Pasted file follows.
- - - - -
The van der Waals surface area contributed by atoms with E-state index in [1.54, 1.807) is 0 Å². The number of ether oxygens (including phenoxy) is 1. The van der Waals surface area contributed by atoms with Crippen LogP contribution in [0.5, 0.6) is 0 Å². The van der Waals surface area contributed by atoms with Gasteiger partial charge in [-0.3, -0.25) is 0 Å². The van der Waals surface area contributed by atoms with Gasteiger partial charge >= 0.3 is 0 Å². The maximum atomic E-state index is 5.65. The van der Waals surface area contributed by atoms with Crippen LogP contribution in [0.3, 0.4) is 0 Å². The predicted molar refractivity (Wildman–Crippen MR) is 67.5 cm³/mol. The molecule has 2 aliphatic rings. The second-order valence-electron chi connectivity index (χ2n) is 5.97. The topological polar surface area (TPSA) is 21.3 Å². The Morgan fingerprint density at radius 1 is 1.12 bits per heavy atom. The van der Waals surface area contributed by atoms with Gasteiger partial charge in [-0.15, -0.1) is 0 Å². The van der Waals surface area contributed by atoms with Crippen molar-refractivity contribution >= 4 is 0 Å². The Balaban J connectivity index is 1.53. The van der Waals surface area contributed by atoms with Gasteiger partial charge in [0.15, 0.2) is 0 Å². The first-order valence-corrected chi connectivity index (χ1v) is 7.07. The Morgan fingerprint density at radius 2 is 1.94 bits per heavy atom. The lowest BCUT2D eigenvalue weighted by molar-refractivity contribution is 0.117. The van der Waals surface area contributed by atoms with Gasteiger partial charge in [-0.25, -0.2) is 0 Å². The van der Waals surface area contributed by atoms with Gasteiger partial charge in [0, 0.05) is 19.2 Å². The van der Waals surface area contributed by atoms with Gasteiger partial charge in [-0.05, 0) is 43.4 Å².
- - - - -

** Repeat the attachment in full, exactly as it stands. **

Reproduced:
The van der Waals surface area contributed by atoms with E-state index in [1.54, 1.807) is 0 Å². The number of ether oxygens (including phenoxy) is 1. The van der Waals surface area contributed by atoms with Crippen LogP contribution in [0.5, 0.6) is 0 Å². The van der Waals surface area contributed by atoms with Gasteiger partial charge in [-0.3, -0.25) is 0 Å². The van der Waals surface area contributed by atoms with Gasteiger partial charge >= 0.3 is 0 Å². The maximum atomic E-state index is 5.65. The van der Waals surface area contributed by atoms with Crippen LogP contribution in [0.3, 0.4) is 0 Å². The predicted molar refractivity (Wildman–Crippen MR) is 67.5 cm³/mol. The molecule has 2 aliphatic rings. The second-order valence-electron chi connectivity index (χ2n) is 5.97. The topological polar surface area (TPSA) is 21.3 Å². The Morgan fingerprint density at radius 1 is 1.12 bits per heavy atom. The van der Waals surface area contributed by atoms with Gasteiger partial charge in [-0.15, -0.1) is 0 Å². The van der Waals surface area contributed by atoms with Crippen molar-refractivity contribution >= 4 is 0 Å². The Balaban J connectivity index is 1.53. The van der Waals surface area contributed by atoms with Gasteiger partial charge in [0.15, 0.2) is 0 Å². The first-order valence-corrected chi connectivity index (χ1v) is 7.07. The Morgan fingerprint density at radius 2 is 1.94 bits per heavy atom. The lowest BCUT2D eigenvalue weighted by molar-refractivity contribution is 0.117. The van der Waals surface area contributed by atoms with Gasteiger partial charge in [-0.25, -0.2) is 0 Å². The van der Waals surface area contributed by atoms with Gasteiger partial charge in [0, 0.05) is 19.2 Å². The van der Waals surface area contributed by atoms with Gasteiger partial charge in [-0.05, 0) is 43.4 Å².